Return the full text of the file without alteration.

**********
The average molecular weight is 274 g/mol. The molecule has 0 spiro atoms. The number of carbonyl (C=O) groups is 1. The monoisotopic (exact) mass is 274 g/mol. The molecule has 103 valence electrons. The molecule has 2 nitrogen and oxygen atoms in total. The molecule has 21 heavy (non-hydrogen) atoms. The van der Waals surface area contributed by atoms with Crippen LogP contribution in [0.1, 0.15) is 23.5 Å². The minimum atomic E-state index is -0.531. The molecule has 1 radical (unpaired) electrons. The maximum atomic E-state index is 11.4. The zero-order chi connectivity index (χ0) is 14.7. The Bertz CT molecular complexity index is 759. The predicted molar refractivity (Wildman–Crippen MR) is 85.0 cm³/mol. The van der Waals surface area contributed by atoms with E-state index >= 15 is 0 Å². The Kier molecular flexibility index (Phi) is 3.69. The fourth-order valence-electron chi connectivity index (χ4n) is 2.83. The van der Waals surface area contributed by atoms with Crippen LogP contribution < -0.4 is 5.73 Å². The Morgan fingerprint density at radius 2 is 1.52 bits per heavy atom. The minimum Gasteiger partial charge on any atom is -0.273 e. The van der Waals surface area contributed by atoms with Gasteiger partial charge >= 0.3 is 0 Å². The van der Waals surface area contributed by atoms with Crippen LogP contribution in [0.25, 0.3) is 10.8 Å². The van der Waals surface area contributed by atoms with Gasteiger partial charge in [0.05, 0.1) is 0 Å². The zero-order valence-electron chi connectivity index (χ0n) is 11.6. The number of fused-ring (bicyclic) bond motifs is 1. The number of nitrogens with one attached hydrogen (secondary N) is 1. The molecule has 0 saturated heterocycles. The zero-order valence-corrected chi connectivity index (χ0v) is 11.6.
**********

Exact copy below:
The average molecular weight is 274 g/mol. The molecule has 0 spiro atoms. The number of carbonyl (C=O) groups is 1. The monoisotopic (exact) mass is 274 g/mol. The molecule has 103 valence electrons. The molecule has 2 nitrogen and oxygen atoms in total. The molecule has 21 heavy (non-hydrogen) atoms. The van der Waals surface area contributed by atoms with Crippen LogP contribution in [0.1, 0.15) is 23.5 Å². The minimum atomic E-state index is -0.531. The molecule has 1 radical (unpaired) electrons. The maximum atomic E-state index is 11.4. The zero-order chi connectivity index (χ0) is 14.7. The Bertz CT molecular complexity index is 759. The predicted molar refractivity (Wildman–Crippen MR) is 85.0 cm³/mol. The van der Waals surface area contributed by atoms with E-state index >= 15 is 0 Å². The Kier molecular flexibility index (Phi) is 3.69. The fourth-order valence-electron chi connectivity index (χ4n) is 2.83. The van der Waals surface area contributed by atoms with Crippen LogP contribution < -0.4 is 5.73 Å². The Morgan fingerprint density at radius 2 is 1.52 bits per heavy atom. The minimum Gasteiger partial charge on any atom is -0.273 e. The van der Waals surface area contributed by atoms with Gasteiger partial charge >= 0.3 is 0 Å². The van der Waals surface area contributed by atoms with Crippen LogP contribution in [0.25, 0.3) is 10.8 Å². The van der Waals surface area contributed by atoms with Gasteiger partial charge in [0.05, 0.1) is 0 Å². The zero-order valence-electron chi connectivity index (χ0n) is 11.6. The number of fused-ring (bicyclic) bond motifs is 1. The number of nitrogens with one attached hydrogen (secondary N) is 1. The molecule has 0 saturated heterocycles. The zero-order valence-corrected chi connectivity index (χ0v) is 11.6.